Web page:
“Kejriwal too has completely misjudged Punjabis which was proved by the youth manifesto event… it would be very difficult for AAP to recover lost ground now”, Rana Ji concludes with a mysterious smile. There is some earthy wisdom in his lecture after all. The fact that Pedersen Electoral Volatility Index stood at a whopping 25.1 in 2014 shows us that AAP’s vote could be ephemeral in nature which could shift as easily as it had accrued first to the new party. Indeed, 3 of the 4 AAP MPs are no longer with the party while the 4th MP, Bhagwant Mann is either constantly drunk or cracking jokes at the most inopportune moment. Furthermore, when we analyse the voting patterns of 2012 and 2014, there is actually a striking underlying current that is apparent. Of the 4 MP seats that AAP won, 3 of them had come in those districts where PPP of Manpreet Brar – as the new 3rd pole of state politics – had shown the most traction in the 2012 assembly elections. This tells us that AAP’s performance in 2014 was built upon an already simmering undercurrent of dissatisfaction with both NDA and Congress in 4-5 Malwa districts which may not be sustainable in the future!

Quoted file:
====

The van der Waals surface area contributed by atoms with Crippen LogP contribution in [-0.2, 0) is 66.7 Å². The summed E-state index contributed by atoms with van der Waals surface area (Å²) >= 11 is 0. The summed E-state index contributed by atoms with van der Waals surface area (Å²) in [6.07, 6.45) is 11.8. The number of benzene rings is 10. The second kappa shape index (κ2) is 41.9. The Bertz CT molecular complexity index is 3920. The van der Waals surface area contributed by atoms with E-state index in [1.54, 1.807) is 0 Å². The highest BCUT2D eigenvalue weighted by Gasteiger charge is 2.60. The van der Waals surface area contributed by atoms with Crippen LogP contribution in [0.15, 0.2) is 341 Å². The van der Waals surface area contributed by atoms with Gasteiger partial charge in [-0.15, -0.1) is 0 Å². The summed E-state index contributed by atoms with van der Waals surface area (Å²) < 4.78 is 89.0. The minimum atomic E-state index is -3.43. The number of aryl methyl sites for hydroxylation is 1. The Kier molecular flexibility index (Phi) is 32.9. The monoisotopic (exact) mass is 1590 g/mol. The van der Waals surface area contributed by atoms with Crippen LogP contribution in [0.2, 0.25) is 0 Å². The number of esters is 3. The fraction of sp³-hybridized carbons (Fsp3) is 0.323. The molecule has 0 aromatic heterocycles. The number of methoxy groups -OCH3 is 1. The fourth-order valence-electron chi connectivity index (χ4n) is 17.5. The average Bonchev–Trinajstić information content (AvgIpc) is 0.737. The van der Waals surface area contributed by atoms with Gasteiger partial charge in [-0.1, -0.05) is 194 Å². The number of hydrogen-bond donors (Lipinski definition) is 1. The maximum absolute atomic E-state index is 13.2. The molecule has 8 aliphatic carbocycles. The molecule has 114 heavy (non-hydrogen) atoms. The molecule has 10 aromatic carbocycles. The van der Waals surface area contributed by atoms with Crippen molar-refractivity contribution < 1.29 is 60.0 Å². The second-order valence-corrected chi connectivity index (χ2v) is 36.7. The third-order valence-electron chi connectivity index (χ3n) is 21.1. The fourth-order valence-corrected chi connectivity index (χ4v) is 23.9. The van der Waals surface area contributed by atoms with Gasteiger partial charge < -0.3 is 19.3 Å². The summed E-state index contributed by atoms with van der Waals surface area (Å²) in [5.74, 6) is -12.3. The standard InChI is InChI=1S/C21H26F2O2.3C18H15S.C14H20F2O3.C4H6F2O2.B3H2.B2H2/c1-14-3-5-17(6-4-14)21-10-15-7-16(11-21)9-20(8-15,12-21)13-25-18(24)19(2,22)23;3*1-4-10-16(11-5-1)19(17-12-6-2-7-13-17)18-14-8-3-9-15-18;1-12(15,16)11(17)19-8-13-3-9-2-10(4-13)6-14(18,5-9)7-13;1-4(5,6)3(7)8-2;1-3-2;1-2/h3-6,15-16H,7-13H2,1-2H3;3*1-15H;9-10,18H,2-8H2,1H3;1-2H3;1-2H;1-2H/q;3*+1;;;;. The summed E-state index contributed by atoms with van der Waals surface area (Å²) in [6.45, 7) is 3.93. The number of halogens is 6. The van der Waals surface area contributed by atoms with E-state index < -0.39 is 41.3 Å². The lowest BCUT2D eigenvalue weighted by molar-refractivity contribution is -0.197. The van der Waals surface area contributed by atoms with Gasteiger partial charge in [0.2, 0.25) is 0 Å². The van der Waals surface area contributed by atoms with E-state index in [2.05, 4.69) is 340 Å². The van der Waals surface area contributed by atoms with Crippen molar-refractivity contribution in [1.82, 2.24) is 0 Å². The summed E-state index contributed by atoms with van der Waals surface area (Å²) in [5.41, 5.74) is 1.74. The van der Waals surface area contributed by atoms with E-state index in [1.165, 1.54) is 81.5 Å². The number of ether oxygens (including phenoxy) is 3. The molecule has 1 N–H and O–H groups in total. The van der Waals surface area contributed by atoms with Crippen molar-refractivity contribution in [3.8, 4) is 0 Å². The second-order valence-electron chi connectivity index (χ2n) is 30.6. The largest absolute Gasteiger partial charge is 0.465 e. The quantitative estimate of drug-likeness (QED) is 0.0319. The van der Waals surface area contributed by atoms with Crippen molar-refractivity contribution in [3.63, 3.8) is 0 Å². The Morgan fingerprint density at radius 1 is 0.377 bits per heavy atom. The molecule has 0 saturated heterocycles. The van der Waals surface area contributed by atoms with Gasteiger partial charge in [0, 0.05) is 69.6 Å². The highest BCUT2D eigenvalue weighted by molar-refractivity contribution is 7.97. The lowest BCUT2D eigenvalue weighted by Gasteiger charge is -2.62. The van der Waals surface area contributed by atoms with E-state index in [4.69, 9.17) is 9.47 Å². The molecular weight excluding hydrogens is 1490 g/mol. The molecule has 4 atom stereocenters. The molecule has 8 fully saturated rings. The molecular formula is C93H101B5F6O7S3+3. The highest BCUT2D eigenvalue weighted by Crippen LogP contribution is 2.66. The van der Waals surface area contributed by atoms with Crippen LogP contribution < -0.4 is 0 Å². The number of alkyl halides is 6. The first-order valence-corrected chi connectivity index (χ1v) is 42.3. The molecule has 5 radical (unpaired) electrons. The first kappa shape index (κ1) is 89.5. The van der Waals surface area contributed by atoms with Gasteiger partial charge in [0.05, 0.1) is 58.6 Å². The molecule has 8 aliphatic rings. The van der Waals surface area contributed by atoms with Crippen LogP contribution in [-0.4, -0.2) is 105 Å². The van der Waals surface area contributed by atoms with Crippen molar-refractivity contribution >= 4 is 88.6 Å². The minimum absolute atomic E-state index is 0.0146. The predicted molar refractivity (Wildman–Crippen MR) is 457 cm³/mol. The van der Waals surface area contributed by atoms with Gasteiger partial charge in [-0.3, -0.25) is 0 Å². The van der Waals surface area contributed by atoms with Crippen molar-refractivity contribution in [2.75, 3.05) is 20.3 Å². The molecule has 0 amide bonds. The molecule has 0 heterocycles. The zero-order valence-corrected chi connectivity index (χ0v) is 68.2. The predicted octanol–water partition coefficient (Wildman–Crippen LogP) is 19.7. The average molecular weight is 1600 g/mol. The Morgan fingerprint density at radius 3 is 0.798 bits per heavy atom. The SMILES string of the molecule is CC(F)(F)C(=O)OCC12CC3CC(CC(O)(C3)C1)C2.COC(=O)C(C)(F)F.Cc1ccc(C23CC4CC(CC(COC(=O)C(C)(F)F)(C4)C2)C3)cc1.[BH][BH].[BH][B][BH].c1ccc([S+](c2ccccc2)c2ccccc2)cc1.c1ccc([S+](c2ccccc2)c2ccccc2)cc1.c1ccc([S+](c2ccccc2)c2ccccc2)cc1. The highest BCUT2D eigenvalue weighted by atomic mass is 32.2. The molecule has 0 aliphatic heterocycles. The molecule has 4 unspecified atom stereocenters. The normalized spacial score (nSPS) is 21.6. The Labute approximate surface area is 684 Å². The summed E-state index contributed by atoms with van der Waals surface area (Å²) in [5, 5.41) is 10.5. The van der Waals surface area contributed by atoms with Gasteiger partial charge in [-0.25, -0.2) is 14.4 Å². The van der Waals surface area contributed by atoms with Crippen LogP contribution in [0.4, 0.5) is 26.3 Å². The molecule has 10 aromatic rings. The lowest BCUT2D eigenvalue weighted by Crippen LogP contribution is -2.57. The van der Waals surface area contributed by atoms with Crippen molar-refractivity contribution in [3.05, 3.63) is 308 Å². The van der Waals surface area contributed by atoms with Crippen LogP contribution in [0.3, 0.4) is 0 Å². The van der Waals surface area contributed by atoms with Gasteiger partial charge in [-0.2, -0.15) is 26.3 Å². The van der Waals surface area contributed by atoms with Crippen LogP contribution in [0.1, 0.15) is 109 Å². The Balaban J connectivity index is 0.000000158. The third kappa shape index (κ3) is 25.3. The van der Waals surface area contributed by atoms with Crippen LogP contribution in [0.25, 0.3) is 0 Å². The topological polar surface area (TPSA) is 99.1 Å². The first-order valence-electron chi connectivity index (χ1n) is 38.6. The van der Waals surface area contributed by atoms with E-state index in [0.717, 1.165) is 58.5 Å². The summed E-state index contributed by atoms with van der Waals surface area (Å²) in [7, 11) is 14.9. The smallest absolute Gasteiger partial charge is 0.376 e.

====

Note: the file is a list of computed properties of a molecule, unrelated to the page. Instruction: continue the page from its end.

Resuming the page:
The personality test

Captain Amrinder Singh’s popularity today is what we classically term as “going beyond his party’s vote base”, but unfortunately his own party and his strategists seem to be underutilizing his strengths. Beyond some half-hearted ideas like “coffee with captain” there are no fresh ideas emanating from Captain Amrinder Singh’s campaign managers which is limiting his party’s traction as of now. What the captain needs are some solid public rallies with big mass gatherings to shake the opposition. Currently he enjoys the highest popularity but that is not being leveraged to push his opponents further down in public perception; eventually it is perception that wins electoral battles in India. Politics abhors vacuums and the vacuum potentially arising out of the Badal decline needs to be quickly occupied by Captain Amrinder Singh, else it will be fatal for him and his party.